This week, The Hindu broke a story about a minor face-off in the first week of May between Indian and Chinese patrols in the three-kilometre-wide buffer zone created in the Galwan Valley. The buffer zone was created post the 15/16 June 2020 brutal, medieval clash without arms that left 20 Indian and unspecified number—officially four—of People’s Liberation Army soldiers dead.
Apparently, after the 30 days moratorium on patrolling, both sides occasionally patrolled up to their respective claim lines at different timings. This time, it seems that the rival patrols came face to face, but the situation was diffused according to traditional protocol.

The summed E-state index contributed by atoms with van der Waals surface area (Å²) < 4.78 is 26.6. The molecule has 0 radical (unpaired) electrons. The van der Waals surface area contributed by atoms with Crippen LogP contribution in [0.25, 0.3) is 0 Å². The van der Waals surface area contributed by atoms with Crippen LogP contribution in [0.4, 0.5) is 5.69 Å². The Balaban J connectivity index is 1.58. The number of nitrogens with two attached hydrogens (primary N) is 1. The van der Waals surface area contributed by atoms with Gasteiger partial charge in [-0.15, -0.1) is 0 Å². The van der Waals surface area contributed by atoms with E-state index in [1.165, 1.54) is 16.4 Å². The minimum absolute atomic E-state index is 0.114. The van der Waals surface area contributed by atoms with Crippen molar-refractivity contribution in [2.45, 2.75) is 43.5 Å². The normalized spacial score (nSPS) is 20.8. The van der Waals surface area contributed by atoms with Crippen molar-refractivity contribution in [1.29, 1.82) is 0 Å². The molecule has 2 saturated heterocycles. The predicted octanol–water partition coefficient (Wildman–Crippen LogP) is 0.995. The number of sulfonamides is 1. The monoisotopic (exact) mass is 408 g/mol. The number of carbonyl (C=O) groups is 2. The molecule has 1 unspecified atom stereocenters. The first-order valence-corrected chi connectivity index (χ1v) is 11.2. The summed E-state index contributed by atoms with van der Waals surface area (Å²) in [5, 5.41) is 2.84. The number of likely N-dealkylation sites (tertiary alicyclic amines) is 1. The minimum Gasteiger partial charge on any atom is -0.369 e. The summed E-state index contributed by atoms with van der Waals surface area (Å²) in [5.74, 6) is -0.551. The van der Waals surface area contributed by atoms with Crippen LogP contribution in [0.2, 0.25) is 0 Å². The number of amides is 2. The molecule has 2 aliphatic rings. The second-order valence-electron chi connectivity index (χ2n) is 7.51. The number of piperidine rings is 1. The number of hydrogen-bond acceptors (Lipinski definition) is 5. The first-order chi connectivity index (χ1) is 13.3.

In my view, this was a minor issue. However, it was the denial by the Army along with an alleged insinuation against unidentified “sources trying to derail the ongoing process for early resolution of issues in Eastern Ladakh” that reflects poorly on the Indian political and military strategy adopted to counter China’s aggression across the Line of Actual Control (LAC).
Last week, the Chief Of Army Staff (COAS), Chief of Defence Staff (CDS) and the foreign minister held forth on the likely approach being adopted by India.
The top brass speaks
On 19 May, in an interview with CNN News18, COAS General M.M. Naravane said that “both sides are observing the disengagement in letter and spirit. There has been no transgression of any kind and the process of talks is continuing.”